Wednesday, September 27, 2017

Where the "Gatlinburg" Fire started, 8 months later

I hiked Mt. LeConte the last of July, 2017.  In this picture are the "Chimneys," the place where teenage arsonists started a fire before Thanksgiving last year, a fire that exploded when climate change led to extreme drought and extreme winds, devastating major parts of the Smokies Park and neighboring homes and businesses.

The trail to the top of the "Chimneys" is still closed and access to the top probably will never be allowed again.

Tuesday, September 26, 2017

where middle school students are

in search of meaning

“disrupt one’s thinking. . .”
an argument in a provocative book,
Disrupting Things: Why How We Read Matters,

the authors seem to make 
an assumption that the student
is too secure in world-view,
too allied with conventionality,
too complacent,
too allied with the way others say 
to think, to feel,

rather, I think the student
feels too alone, too different,
feels that the world of the classroom
often doesn’t speak to the truth
of what the student thinks, feels,

rather than “disrupting,”
it seems to me that the student
needs empowering the lonely self within
to find allies in its basic reach toward wholeness
in a book, a class, an expression 
of idea, feeling, insight,

I contend that students are not too secure
and need disruption of that security,
but rather that they know 
the world outside them
needs to be disrupted,
so that who they are
can express itself, become itself.

by Henry H. Walker

September 24, ‘17

Sunday, September 24, 2017

a harmony?

Autumnal Equinox ‘17

the air is still, at peace,
as if it pauses between summer and fall,
feels both the swelter of August
and the brace of October,
and thus feels neither,

the ginkgo, dogwood,  and maple foreshadow fall,

some of their leaves return home
as they bleach toward yellow and red,
dead dry leaves start to pepper the ground

in premonition of the exuberance
that will let go in about six weeks,

the garden is cleared of beans and squash and tomatoes,
the okra still exuberant,

 fall lettuce just sprouted,

the Indian pumpkin makes a final push
to set more fruit 

and sweeten what is already set,

my late gourds also rush to be,

we are halfway through a year that starts and ends with Solstice,
Persephone back in Hades today for six months,
this is a time of bounty, and incipient loss,
at school today we chanted:
“Equi, Equi, Equinox,
Day and night, half and half. . .”
we celebrated with cookies, half vanilla and half chocolate,

celestially we are in balance,
a balance we only hope at
in the tempestuous reality of how we live our days.

by Henry H. Walker

September 22, ‘17

Sunday, September 17, 2017

a willful self-centeredness

sixteen years ago, today,
our sureness as a country
collapsed with the Twin Towers
of the World Trade Center,
it was as if God hated our hubris
and brought down our own Tower of Babel
in hope that we would learn
we only pretend to be master,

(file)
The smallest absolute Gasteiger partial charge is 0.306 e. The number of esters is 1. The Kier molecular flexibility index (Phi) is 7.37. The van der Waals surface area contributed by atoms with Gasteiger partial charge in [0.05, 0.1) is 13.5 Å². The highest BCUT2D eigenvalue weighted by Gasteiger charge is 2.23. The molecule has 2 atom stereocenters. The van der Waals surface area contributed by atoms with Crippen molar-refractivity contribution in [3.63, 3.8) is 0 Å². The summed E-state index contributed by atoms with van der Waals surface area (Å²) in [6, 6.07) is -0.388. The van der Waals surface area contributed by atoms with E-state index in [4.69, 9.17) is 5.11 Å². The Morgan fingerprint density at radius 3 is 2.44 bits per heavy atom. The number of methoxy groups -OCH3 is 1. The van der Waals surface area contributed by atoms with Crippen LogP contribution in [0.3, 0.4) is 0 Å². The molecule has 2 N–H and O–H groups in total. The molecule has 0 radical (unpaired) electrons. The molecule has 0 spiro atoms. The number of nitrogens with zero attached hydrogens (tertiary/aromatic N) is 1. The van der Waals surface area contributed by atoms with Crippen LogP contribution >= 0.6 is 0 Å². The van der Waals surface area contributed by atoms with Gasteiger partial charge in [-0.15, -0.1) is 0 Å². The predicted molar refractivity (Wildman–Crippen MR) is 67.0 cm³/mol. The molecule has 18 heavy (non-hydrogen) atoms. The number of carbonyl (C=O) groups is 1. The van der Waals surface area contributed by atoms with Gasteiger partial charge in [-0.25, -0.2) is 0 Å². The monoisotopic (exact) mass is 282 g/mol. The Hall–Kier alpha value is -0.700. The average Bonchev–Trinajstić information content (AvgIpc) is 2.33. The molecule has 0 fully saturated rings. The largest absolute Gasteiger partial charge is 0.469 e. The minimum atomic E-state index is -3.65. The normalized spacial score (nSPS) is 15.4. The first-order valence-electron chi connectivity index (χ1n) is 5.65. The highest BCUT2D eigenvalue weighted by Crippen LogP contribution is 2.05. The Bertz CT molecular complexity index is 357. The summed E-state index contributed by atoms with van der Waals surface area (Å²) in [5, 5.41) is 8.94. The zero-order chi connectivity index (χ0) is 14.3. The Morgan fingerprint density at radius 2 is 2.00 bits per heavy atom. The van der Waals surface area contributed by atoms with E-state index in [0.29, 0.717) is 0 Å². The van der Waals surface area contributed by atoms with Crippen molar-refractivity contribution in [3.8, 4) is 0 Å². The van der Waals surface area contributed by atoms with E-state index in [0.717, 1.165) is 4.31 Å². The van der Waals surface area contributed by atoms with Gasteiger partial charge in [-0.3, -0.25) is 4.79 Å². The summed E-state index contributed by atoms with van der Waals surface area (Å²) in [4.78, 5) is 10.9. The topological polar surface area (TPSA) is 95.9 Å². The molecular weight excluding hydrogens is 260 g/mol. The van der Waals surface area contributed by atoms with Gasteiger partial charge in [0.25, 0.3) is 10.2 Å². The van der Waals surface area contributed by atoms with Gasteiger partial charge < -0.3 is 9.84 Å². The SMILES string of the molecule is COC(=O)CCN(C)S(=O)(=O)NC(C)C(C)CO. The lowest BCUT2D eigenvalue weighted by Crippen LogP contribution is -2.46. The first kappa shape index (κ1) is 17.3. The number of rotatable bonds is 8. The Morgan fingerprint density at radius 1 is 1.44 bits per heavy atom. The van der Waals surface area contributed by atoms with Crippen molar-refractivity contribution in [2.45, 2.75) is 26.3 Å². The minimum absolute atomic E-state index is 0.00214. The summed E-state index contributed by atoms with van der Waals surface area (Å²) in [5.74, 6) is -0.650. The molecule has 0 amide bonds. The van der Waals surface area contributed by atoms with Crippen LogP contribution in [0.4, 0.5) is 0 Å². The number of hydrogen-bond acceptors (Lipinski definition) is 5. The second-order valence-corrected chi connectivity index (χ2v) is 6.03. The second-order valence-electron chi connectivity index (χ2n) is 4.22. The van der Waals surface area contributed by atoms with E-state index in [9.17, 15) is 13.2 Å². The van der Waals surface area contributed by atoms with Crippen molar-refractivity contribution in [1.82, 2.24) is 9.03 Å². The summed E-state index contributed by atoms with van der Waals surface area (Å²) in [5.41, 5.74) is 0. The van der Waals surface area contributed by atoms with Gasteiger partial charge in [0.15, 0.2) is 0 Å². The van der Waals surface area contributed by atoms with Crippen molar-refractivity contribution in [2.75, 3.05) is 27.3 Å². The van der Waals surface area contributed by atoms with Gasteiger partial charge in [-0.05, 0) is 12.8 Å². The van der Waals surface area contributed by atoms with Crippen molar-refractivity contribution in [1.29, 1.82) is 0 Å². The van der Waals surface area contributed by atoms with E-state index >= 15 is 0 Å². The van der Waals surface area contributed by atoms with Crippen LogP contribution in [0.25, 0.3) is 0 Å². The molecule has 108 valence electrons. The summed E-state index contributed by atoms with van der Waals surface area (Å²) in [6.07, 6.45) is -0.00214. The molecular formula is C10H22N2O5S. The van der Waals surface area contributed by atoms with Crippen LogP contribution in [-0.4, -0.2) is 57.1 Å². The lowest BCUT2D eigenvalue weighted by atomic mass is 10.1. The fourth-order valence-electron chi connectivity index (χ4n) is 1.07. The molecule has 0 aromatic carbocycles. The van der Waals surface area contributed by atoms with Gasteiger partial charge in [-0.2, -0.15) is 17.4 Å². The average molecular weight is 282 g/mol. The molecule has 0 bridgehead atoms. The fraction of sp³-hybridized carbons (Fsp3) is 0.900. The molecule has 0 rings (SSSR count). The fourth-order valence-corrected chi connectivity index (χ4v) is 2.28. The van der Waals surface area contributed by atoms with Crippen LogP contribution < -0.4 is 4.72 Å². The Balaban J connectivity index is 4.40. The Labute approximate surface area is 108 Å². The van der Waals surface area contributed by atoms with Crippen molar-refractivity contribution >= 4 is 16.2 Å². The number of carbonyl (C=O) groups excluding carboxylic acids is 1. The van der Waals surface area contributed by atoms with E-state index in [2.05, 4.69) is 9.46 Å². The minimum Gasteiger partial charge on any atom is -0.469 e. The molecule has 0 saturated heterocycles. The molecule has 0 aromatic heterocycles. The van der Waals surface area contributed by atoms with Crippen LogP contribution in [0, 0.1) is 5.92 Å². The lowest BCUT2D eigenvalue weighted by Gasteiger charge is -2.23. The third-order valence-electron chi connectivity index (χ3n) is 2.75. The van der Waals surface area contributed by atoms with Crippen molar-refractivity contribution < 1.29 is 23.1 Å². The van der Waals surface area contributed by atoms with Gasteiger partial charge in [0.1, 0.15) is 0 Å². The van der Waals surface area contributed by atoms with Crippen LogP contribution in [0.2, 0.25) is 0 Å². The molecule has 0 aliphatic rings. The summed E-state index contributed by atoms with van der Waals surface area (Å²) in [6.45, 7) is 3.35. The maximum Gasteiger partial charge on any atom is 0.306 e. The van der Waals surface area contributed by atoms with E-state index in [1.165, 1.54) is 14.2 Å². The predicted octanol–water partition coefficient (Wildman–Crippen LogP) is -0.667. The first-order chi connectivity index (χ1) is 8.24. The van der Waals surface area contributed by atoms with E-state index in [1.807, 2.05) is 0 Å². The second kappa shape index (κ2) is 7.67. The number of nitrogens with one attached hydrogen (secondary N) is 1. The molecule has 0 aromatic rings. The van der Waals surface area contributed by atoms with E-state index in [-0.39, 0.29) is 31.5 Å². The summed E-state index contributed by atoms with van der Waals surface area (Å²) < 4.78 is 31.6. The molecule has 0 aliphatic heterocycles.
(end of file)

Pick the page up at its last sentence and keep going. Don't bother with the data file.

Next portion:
to learn that the love of power, of money,
can lead us away from fitting into a world
in which we are but one of many,
or rather that the many is us, too,
what many seem to have learned is hate,
that we should meet the terrorists’ hate with our own,

a huge hurricane just became its full self
by using the excess of discarded heat
from our wanton use of fossil energy
to blossom darkly into a disaster
made worse by our willful selfishness,

I do what I can to reduce my own impact,

as a species, though, we are as heedless
as a child with no parent nearby or within us.

by Henry H. Walker

September 11, ‘17

at the edge

we ricochet back and forth

in Our Town
the protagonist, Emily, dies,
and, after death, is shocked
as she realizes that everyday life can stupefy us,
we ricochet back and forth
as we deal with the moment, the other,
we live at the edge of where we bounce off each other,
it’s all like a pendulum before our eyes
that hypnotizes us to not quite notice
how evanescent the moment can be,
a taste of sugar that moves fast through us,
and we forget we had it,

Emily tries to go back, and appreciate the moment,
but it doesn’t work,
she is devastated by the tragedy of how easily
we all live the surface,
and how easily we forget the depths,

after my father’s untimely death,
I have worked hard to notice the depths,
to see the chasm into which we will fall,
the timing is all that eludes us,
I sorrow easily, feeling the nearness of the chasm,
while I also feel the joy
that can easily envelope me,
as I thrill in the glory that can live at the edge,
that thrills me almost as much as it scares me,

waking up to the levels within which we live our days
is worth the sorrow that tugs at the soul,
in the night I wake to the wrench of a reality
I can deny in the joy of my waking moments,
I work hard to hold all the truths that buffet me.

by Henry H. Walker

September 8, ‘17

Friday, September 8, 2017

middle school is a gauntlet

My Dear Advisees

middle school is a gauntlet:
as you push yourself to move forward,
you seem to remember how much easier
it was just yesterday,
you feel how hard it is
to keep your eye on the future coming at you,
to keep true to the best of who you are,
while doubts and mistakes and exhaustion
hit at you, work to hold you back,
the gauntlet does its best to deny you
the rightness and the power
that is your birthright,

as your advisor, I hope to help you
persevere, to find your way forward,
to help you deny the deniers,
to break through to the best within you
that is who you are
when you will not be denied.

by Henry H. Walker

September 7, ‘17